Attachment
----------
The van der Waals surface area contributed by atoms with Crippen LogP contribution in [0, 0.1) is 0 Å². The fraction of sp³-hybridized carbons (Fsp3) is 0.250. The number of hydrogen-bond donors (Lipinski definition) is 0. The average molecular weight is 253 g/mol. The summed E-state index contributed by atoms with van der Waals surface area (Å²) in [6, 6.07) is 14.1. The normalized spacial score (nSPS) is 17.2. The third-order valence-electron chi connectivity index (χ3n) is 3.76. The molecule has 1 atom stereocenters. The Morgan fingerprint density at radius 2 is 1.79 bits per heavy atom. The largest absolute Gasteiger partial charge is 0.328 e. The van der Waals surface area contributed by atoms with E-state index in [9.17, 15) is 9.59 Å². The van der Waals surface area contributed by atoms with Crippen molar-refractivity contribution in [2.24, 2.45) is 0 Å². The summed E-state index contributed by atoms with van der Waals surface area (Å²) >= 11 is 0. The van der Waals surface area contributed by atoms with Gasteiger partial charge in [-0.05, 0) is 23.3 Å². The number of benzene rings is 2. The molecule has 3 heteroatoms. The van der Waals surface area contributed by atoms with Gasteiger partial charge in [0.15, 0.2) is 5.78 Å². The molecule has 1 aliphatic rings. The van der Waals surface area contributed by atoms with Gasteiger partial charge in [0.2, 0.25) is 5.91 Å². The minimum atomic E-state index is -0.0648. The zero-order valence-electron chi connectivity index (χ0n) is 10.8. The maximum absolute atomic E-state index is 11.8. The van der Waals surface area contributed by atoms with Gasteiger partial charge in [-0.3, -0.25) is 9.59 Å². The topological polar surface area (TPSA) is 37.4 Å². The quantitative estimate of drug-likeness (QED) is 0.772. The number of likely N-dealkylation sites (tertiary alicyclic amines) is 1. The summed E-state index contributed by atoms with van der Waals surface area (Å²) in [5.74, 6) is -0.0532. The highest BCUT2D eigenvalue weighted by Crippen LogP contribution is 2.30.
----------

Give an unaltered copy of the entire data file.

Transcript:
The van der Waals surface area contributed by atoms with Crippen LogP contribution in [0, 0.1) is 0 Å². The fraction of sp³-hybridized carbons (Fsp3) is 0.250. The number of hydrogen-bond donors (Lipinski definition) is 0. The average molecular weight is 253 g/mol. The summed E-state index contributed by atoms with van der Waals surface area (Å²) in [6, 6.07) is 14.1. The normalized spacial score (nSPS) is 17.2. The third-order valence-electron chi connectivity index (χ3n) is 3.76. The molecule has 1 atom stereocenters. The Morgan fingerprint density at radius 2 is 1.79 bits per heavy atom. The largest absolute Gasteiger partial charge is 0.328 e. The van der Waals surface area contributed by atoms with E-state index in [9.17, 15) is 9.59 Å². The van der Waals surface area contributed by atoms with Crippen molar-refractivity contribution in [2.24, 2.45) is 0 Å². The summed E-state index contributed by atoms with van der Waals surface area (Å²) >= 11 is 0. The van der Waals surface area contributed by atoms with Gasteiger partial charge in [-0.05, 0) is 23.3 Å². The number of benzene rings is 2. The molecule has 3 heteroatoms. The van der Waals surface area contributed by atoms with Gasteiger partial charge in [0.15, 0.2) is 5.78 Å². The molecule has 1 aliphatic rings. The van der Waals surface area contributed by atoms with Gasteiger partial charge in [0.2, 0.25) is 5.91 Å². The minimum atomic E-state index is -0.0648. The zero-order valence-electron chi connectivity index (χ0n) is 10.8. The maximum absolute atomic E-state index is 11.8. The van der Waals surface area contributed by atoms with Gasteiger partial charge in [-0.3, -0.25) is 9.59 Å². The topological polar surface area (TPSA) is 37.4 Å². The quantitative estimate of drug-likeness (QED) is 0.772. The number of likely N-dealkylation sites (tertiary alicyclic amines) is 1. The summed E-state index contributed by atoms with van der Waals surface area (Å²) in [5.74, 6) is -0.0532. The highest BCUT2D eigenvalue weighted by Crippen LogP contribution is 2.30.